A few weeks before Christmas, I went to lunch at the Dickinson Gallery. What hung on the walls differed slightly from their usual offerings of fine art; instead, rugs were draped across every surface. The placing of rugs in a gallery is by no means new, as for many, rugs have been long considered as artwork for your floors. However, it has to be said that these particular rugs were exceptional. They were the culmination of months of work between Shame Studios and this month's Tete a Tat, interior designer Cindy Leveson.
Hector, co-founder of Shame Studios, was introduced to Cindy by a mutual client. Hector, a rug connoisseur, knows every inch of the rug industry but is still learning the ropes when it comes to the interior design business. So, whilst he might not have been clued up on the intricacies of Cindy's illustrious career, once he saw her magical watercolour illustrations on her Instagram, he was “blown away, especially where they showed impressions of traditional carpets”. From there, the match was lit, and they worked together to produce this awe-inspiring collection, 'Watercolour', where the formal structure of traditional carpets meets the freedom and expressiveness of water and pigment. Already, it has been widely celebrated, even reaching the cover of ‘Cover’ magazine; anyone in the rugs trade knows that that is a huge accolade.
Although the rugs are the most recent success in Cindy's career, it would be remiss not to acknowledge the previous thirty years. She has been a stalwart in the industry, creating interiors for iconic establishments such as the Goodwood Estate, a job which has spanned twenty years. Octavia Dickinson, a former employee of Cindy who now runs her own design studio, reminisces on the scale and detail of just a single project at Goodwood, “where we had to furnish a whole ten-bedroom house to feel like a shooting lodge that had been there for decades. We had to buy everything, from breakfast–in-bed trays to books, artwork, and the eiderdowns. We had such fun working on this together, and I always remember how clever she is mixing expensive and inexpensive fabrics and furniture, finding unique ways to get the look sometimes on a shoestring but always finding a way creatively”.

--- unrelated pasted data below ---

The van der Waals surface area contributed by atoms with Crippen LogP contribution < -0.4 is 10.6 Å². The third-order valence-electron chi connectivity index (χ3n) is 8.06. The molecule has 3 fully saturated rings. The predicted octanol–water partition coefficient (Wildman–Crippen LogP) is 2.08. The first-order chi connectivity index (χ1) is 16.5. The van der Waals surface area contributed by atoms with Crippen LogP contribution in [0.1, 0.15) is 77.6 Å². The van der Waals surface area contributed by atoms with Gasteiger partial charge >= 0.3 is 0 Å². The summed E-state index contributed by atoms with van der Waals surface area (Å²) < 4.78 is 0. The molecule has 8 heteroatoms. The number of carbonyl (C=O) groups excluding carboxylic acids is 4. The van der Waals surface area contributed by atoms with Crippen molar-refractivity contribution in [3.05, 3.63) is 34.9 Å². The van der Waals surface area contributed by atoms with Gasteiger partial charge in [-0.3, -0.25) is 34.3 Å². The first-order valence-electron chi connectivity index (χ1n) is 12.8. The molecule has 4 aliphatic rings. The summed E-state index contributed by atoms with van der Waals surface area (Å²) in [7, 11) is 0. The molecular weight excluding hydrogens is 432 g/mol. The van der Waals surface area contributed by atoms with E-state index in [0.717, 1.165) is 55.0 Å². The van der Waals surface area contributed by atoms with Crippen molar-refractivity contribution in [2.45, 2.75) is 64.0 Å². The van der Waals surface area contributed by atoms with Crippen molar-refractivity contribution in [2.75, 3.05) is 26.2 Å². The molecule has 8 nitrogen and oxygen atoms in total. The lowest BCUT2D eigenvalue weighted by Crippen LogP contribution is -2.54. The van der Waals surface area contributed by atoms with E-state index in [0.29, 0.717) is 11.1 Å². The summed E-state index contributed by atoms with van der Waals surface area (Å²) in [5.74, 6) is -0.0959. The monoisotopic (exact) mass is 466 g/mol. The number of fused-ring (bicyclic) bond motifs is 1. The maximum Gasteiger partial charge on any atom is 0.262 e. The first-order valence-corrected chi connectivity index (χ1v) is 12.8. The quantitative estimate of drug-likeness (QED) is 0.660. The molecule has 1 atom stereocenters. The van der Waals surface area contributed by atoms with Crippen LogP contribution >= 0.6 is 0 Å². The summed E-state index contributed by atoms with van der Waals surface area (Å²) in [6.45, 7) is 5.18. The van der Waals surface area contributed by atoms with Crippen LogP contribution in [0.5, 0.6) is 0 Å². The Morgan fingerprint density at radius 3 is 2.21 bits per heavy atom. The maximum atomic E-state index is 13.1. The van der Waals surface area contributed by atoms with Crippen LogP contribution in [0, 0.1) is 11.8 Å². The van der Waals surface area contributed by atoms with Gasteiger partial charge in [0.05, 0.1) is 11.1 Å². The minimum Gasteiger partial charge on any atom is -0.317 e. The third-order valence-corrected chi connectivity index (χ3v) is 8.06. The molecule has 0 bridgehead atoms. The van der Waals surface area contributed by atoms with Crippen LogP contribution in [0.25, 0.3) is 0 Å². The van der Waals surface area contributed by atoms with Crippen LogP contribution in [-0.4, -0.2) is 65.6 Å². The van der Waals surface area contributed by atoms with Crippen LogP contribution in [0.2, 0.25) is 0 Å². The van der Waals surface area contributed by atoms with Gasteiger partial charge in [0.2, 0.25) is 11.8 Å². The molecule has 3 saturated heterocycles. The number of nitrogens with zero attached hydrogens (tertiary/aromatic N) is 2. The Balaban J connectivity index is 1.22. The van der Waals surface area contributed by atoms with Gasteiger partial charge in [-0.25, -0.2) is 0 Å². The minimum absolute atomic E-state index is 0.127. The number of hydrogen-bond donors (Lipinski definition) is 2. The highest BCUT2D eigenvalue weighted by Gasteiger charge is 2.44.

Cindy's impact extends beyond her design projects. Her support for suppliers and collaborators in the industry has been invaluable. Charlotte Freemantle, co-founder of Jamb, attests to Cindy's influence: "Certain clients are pivotal in one's business life and evolution...Cindy Leveson was one of those people,".
With insights from those who know her best, I'm honoured to introduce Cindy Leveson to you through Tete a Tat.
I think it has to be red but an expensive sort of red! There's a very good nail polish by Chanel called Pirate, which is the colour I carry in my head at all times.
Any good advice? Who gave it to you?
Many years ago - way before I became a decorator - my Father told me that every room should have a bit of black and a bit of tat. It's one of the best bits of advice I have ever been given.
The South of France with a glass of rosé looking towards Cap Ferrat makes me very happy.
Top Destination in the UK?
West Sussex is pretty perfect to me.
Favourite Tube Stop/ Line?
Awful to admit but I am not very good at Tube life but I think it's the yellow one.
If you could be a fly on the wall, where would you land?
At a lunch with David Hockney, talking about his painting.
What is your favourite day of the week?
Do you believe in ghosts?
Yes, although I've never actually seen one, but I feel them.
Who would you want to be stranded with on a deserted island?
That might be quite a long list but these are my essentials....my husband and my dog but.... I would need a builder to help with the DIY (my husband is not good at this), and a really good cook would be Heaven.
If money was no object, what would you do all day?
The odd lazy day and shopping without any form of guilt would be great, but I think there's only so much of that a girl can do, so I'm pretty sure I get up to all things arty and creative. Painting, drawing and a lot more tapestry and embroidery than I do at the moment would be a real treat.
If you could go back in time, what year would you travel to?
I think the 1920s would have been a really exciting time for those lucky enough to have survived the war. So many new things are happening: hemlines are rising, new writers and artists are bursting out all over, and there is a marvellous feeling of hope.